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Somalia: Puntland's new leader frustrates Somaliland

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Somalia: Puntland's new leader frustrates Somaliland

11 Jan 11, 2009 - 9:47:40 AM




HARGEISA, Somalia Jan 11 (Garowe Online) - The newly elected leader of Somalia's Puntland regional government has demanded that Somaliland separatists withdraw their forces from the disputed regions, Radio Garowe reports.


Dr. Abdirahman Mohamed "Farole," the new Puntland president, told the BBC Somali Service that the people of Puntland and Somaliland are brothers.


"I especially know that the people of Puntland mourn the extra suffering inflicted upon Somaliland," President Farole said, while indirectly referring to the bombing of Hargeisa and Burao by the Gen. Barre regime in the late 1980s.


Puntland's new leader urged the Somaliland public not support separatist government's agenda to spoil the upcoming election in Somaliland.



Puntland Pres. Farole and VP Shire/GO

"I urge you [somaliland people] not to support the administration as it attempts to win the election [in March] by bringing troops and election boxes to regions where Somaliland has no support," President Farole said.


He challenged the Somaliland leadership, saying: "Where are the community and traditional leaders of the regions [sool and Sanaag]? They are all here in Garowe," he answered, referring to the capital of Puntland.


"I request the Somaliland administration to stop the hostilities and to immediately withdraw from Sool [region] and to respect good neighborliness among the brotherly peoples who will always need each other," President Farole added.


Somaliland unilaterally seceded away from the rest of Somalia in 1991 but remains international unrecognized. The separatist republic's leaders have cited the bombings in Hargeisa and Burao by Somali government warplanes as fuel for secession.


Somaliland response


Mr. Abdullahi Mohamed Du'ale, Somaliland's foreign affairs minister, heatedly responded to the new Puntland leader's comments.


"We [somaliland] see these comments as a new development," Mr. Du'ale told the BBC Somali Service during a Sunday interview, before flying from Hargeisa to Djibouti.


He suggested that the Puntland leader's position is that "all the related clans work together. Governance cannot be built on clans. It looks like he [Farole] is sending us backwards."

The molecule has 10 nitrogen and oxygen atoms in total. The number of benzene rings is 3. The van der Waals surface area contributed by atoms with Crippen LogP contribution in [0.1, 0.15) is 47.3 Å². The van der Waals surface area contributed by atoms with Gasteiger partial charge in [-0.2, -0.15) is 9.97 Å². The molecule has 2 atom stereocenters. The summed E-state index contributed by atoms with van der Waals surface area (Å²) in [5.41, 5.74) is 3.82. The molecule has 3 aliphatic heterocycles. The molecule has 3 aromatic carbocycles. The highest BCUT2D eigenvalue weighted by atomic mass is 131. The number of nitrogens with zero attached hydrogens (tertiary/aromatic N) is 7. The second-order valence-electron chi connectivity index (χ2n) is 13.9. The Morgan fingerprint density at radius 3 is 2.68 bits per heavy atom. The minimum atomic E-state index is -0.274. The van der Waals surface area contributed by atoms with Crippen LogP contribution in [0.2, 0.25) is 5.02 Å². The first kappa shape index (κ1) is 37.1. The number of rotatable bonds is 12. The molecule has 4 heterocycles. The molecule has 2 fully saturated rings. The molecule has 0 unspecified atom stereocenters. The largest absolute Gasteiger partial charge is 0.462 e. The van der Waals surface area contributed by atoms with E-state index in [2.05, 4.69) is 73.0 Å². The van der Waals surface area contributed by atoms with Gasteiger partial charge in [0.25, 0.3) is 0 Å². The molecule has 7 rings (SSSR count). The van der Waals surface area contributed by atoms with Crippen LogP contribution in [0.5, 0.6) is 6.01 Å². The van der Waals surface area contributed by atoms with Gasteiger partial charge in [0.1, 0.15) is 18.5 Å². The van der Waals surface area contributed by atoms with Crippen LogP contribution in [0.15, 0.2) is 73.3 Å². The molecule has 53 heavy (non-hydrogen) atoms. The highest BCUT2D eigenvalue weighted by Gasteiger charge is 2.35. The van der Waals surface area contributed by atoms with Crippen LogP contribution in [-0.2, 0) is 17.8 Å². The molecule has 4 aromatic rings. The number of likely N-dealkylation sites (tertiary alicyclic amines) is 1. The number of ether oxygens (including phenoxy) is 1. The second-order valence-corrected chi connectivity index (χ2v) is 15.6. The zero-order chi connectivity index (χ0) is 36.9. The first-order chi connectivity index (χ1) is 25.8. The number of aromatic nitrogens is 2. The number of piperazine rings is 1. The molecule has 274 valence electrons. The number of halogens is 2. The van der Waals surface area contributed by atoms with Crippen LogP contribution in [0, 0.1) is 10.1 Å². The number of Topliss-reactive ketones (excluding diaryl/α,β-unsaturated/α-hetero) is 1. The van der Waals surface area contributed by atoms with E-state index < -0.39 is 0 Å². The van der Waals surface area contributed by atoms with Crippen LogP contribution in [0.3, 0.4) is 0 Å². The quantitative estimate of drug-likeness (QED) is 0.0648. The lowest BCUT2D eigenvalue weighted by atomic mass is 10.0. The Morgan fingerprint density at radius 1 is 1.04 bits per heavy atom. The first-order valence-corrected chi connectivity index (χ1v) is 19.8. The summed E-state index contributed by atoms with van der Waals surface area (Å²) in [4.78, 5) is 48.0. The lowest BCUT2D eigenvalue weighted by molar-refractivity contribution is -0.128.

Somaliland's foreign minister expressed surprise at Puntland President Farole's clear position vis-à-vis the disputed regions, saying: "The men before him used to sugarcoat words."


Responding to Dr. Farole's challenge, Mr. Du'ale said: "I was part of the Somaliland delegation that visited Las Anod [capital of Sool] to monitor the voter-registration process, which is going well. The traditional elders in Garowe have become politicians."


He strongly defended Somaliland's unrecognized borders, saying that Somalia was originally divided into British Protectorate of Somaliland and the Italian colony of Somalia.


Mr. Du'ale called on the Puntland administration to combat insecurity and piracy instead.


Somaliland's separatist government claims colonial-era boundaries in its bid for international recognition, but the breakdown of the Somali nation-state in 1991 has led to each clan to establish self-rule its native land.


The most well-known traditional elders from Sool region, native to the *********** clan, have been in Garowe for months where they played a key role in overseeing a smooth and successful election process that brought Dr. Farole to power on Jan. 8.


President Farole's deputy, Gen. Abdisamad Ali Shire, is a *********** clansman from Sool region.


The *********** clan, along with President Farole's ********* and the Warsangeli, form the ***** confederacy of the larger ***** clan-family, which forms the core constituency of Puntland.


In Somaliland, the dominant ***** clan is perceived as the primary supporters of secession while the ***** clans are seen as pro-Somali unity.


Thousands of civilians who fled Las Anod following Somaliland's takeover in Oct. 2007 now live in Garowe and other parts of Puntland.



Source: Garowe Online

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Faroole is pushing the right buttons at the right time he has come out quite forcefully and either way it might prove a crisis of legitimacy for the election being held.

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